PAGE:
The Prisoner’s Lament

The Prisoner’s Lament’: A Performance of an Interlingual Medieval Song
Sung by Professor Monika Otter, Dartmouth College

‘The Prisoner’s Lament’ is an example of musical contrafacture, the common medieval practice of re-texting an existing melody, but it represents a very rare example of a re-texting that is also an interlingual translation, and, for us, a contribution to understanding the multilingual culture of medieval England. Its French and English lyrics, close but idiomatic translations of each other, together comprise a contrafact—but not strictly speaking a translation—of the internationally famous Latin lament of the Virgin under the cross composed by Godefroid de St. Victor, the Planctus ante nescia.  By nature, lyrics are short, and their measured lines offer ‘sense units’ in each language. Careful attention to the various transformations the song encodes creates multiple opportunities to glimpse thirteenth-century translation practice by and for trilingual speakers in medieval England.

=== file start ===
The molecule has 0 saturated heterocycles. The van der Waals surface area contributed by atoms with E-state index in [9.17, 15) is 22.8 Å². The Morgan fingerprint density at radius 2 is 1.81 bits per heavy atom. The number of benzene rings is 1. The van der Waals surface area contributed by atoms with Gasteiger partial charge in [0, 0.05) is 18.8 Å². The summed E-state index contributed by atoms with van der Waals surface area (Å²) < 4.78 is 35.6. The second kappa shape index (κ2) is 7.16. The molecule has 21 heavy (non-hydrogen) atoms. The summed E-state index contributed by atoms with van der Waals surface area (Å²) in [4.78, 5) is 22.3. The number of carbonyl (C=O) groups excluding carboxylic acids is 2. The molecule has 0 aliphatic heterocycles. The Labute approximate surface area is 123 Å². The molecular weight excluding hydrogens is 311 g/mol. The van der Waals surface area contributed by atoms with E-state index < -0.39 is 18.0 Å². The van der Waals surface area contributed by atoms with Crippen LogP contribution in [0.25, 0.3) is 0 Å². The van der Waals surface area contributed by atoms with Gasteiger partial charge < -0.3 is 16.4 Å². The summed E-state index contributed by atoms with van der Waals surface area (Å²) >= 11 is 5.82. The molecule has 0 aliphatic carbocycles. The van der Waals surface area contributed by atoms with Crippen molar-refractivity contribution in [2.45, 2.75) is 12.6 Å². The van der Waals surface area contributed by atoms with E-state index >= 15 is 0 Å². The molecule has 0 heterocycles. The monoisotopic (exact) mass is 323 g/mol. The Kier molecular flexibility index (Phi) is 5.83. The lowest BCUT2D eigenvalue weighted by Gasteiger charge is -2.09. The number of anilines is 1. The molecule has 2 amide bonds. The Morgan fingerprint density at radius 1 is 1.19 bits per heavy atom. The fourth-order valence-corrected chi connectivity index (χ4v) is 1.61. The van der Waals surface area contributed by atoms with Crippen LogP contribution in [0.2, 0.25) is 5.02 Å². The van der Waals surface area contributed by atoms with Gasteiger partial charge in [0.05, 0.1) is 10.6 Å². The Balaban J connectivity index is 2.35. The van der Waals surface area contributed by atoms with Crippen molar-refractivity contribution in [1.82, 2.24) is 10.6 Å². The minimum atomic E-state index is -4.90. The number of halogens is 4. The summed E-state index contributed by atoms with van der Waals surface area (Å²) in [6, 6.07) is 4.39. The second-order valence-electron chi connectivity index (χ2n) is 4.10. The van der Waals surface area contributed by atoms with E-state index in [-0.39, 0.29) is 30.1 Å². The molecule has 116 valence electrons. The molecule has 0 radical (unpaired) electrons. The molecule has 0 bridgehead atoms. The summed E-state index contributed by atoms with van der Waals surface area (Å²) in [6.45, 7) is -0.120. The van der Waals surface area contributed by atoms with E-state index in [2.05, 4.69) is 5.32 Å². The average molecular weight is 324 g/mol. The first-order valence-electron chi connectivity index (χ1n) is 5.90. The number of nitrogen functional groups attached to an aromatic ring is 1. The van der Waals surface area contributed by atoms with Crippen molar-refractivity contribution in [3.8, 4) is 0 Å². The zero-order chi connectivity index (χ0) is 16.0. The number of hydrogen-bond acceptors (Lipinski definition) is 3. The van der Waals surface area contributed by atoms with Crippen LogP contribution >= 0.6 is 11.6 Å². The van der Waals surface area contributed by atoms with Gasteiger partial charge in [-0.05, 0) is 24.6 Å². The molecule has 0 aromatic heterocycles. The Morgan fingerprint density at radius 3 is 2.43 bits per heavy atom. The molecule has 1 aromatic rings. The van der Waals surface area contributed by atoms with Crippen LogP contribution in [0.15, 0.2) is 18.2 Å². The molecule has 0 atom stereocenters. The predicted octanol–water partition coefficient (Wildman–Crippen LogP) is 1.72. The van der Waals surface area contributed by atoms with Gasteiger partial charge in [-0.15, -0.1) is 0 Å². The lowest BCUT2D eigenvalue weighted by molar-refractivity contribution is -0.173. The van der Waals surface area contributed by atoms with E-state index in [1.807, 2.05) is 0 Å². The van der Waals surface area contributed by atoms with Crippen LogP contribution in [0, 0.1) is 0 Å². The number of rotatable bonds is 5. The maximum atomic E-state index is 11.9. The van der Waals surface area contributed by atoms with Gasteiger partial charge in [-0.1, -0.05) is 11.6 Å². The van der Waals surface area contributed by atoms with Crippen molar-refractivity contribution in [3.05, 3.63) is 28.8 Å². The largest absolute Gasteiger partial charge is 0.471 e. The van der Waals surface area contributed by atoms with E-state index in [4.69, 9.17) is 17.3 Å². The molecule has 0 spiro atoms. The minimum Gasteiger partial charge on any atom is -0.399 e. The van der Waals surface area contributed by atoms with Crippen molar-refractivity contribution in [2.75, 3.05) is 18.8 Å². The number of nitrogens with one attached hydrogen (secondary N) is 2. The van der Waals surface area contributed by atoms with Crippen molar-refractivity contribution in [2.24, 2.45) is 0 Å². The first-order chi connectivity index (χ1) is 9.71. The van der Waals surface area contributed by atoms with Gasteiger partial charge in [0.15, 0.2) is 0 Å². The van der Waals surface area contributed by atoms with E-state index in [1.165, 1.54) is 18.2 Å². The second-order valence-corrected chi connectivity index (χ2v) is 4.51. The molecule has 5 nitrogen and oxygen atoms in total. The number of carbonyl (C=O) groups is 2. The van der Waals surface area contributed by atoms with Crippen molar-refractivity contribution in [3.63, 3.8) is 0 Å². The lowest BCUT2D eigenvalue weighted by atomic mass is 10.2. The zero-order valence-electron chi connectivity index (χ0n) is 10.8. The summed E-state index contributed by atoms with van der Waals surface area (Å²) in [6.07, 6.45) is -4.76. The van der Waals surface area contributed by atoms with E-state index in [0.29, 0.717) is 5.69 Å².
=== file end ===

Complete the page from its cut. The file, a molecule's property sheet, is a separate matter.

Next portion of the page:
For fuller treatment of the subject, see Monika Otter, ‘Contrafacture and Translation: The Prisoner’s Lament’, in The French of Medieval England: Essays in Honour of Jocelyn Wogan-Browne, ed. Thelma Fenster and Carolyn Collette (Boydell & Brewer, 2017, pp. 55-81).

Note: This is an informal recording, with limited technical means and no pretense to professional quality.

Audio Recordings

“Planctus ante nescia”

“Eyns ne soy”

“Ar ne kuth ich”

Accompanying Lyrics

“Planctus ante nescia”

“Eyns ne soy” and “Are ne kuthe ich”